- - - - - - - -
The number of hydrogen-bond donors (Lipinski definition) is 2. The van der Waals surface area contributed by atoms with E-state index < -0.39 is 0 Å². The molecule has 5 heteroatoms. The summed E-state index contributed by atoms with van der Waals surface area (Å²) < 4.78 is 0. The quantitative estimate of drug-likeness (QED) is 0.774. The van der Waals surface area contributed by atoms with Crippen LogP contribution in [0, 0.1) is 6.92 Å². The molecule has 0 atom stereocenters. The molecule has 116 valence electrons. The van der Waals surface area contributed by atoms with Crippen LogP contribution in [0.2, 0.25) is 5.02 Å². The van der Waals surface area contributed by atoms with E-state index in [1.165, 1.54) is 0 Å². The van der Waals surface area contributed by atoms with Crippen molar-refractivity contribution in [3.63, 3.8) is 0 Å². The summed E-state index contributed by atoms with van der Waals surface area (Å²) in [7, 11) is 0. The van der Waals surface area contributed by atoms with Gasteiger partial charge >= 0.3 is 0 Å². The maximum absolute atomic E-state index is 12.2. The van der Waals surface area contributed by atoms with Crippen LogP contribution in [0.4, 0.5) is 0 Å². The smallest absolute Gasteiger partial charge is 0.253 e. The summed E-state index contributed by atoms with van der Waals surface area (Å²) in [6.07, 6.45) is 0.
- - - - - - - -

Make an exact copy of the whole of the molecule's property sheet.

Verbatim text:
The number of hydrogen-bond donors (Lipinski definition) is 2. The van der Waals surface area contributed by atoms with E-state index < -0.39 is 0 Å². The molecule has 5 heteroatoms. The summed E-state index contributed by atoms with van der Waals surface area (Å²) < 4.78 is 0. The quantitative estimate of drug-likeness (QED) is 0.774. The van der Waals surface area contributed by atoms with Crippen LogP contribution in [0, 0.1) is 6.92 Å². The molecule has 0 atom stereocenters. The molecule has 116 valence electrons. The van der Waals surface area contributed by atoms with Crippen LogP contribution in [0.2, 0.25) is 5.02 Å². The van der Waals surface area contributed by atoms with E-state index in [1.165, 1.54) is 0 Å². The van der Waals surface area contributed by atoms with Crippen molar-refractivity contribution in [3.63, 3.8) is 0 Å². The summed E-state index contributed by atoms with van der Waals surface area (Å²) in [7, 11) is 0. The van der Waals surface area contributed by atoms with Gasteiger partial charge >= 0.3 is 0 Å². The maximum absolute atomic E-state index is 12.2. The van der Waals surface area contributed by atoms with Crippen LogP contribution in [0.4, 0.5) is 0 Å². The smallest absolute Gasteiger partial charge is 0.253 e. The summed E-state index contributed by atoms with van der Waals surface area (Å²) in [6.07, 6.45) is 0.